Herman Melville

Herman Melville (1819-1891) was an American novelist and poet, best known for his novel Moby Dick. Born in New York City, he had a privileged upbringing until around 1830, when the family went into debt. After his father’s death in 1832, Melville got a job as a bank clerk. Throughout his teens he continued his education while working. In 1839, he joined the crew of the merchant ship St. Lawrence, beginning a five-year career as a sailor.

Melville’s experiences on whaling ships would provide much of the inspiration for his novels. His first book, Typee, published in 1846, was based on the three weeks he spent living among a tribe of native “cannibals” after he and a fellow crewmember jumped ship in the Marquesas Islands.

While his writing career was flourishing with the success of Typee and its sequel Omoo, Melville was also starting a family. He and Elizabeth Shaw were married in 1847, and had four children. In 1850 they moved to Massachusetts, where Melville befriended fellow author Nathaniel Hawthorne. In 1851, he completed his masterwork, Moby Dick.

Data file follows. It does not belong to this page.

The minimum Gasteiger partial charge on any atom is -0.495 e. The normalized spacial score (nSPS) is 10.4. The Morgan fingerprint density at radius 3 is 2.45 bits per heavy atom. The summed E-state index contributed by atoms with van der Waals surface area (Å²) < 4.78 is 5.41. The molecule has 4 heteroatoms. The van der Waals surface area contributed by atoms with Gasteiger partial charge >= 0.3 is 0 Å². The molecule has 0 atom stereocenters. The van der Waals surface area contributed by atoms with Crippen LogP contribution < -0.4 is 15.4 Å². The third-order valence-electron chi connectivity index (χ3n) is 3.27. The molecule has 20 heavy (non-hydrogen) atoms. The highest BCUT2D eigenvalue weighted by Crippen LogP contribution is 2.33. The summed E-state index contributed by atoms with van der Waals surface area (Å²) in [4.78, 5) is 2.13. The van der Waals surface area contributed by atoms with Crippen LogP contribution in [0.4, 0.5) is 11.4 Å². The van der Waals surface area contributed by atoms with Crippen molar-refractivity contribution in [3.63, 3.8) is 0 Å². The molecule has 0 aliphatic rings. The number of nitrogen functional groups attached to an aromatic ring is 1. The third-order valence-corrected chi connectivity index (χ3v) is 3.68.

Like Melville's other novels, Moby Dick (subtitled “The Whale”) contains many autobiographical elements, both in his depiction of life aboard a whaling vessel and in the character of Ishmael, the narrator, who bears a resemblance to the author. However, the plot of Moby Dick derives from two actual events: the sinking of the Essex, a Nantucket ship that was rammed by a sperm whale off the South American coast in 1820; and the killing of a ferocious albino sperm whale known as "Mocha Dick," which had been attacking ships for over two decades.

Initially the book was not well received and his later novels were even less popular—Pierre actually triggered rumors of insanity. He briefly focused on short fiction before turning primarily to poetry during the latter half of his career. In his later years, after his literary reputation had declined and both his sons had died young, Melville struggled with depression. Still, he continued writing for the rest of his life, leaving his last work (the novella Billy Budd) unfinished at the time of his death from a heart attack at the age of 72.

The posthumous publication of many of his works revived Melville’s popularity, and by the early 20th century Moby Dick had become an American classic. Today, Moby Dick is widely considered one of the greatest books of all time, and is Melville’s most famous work.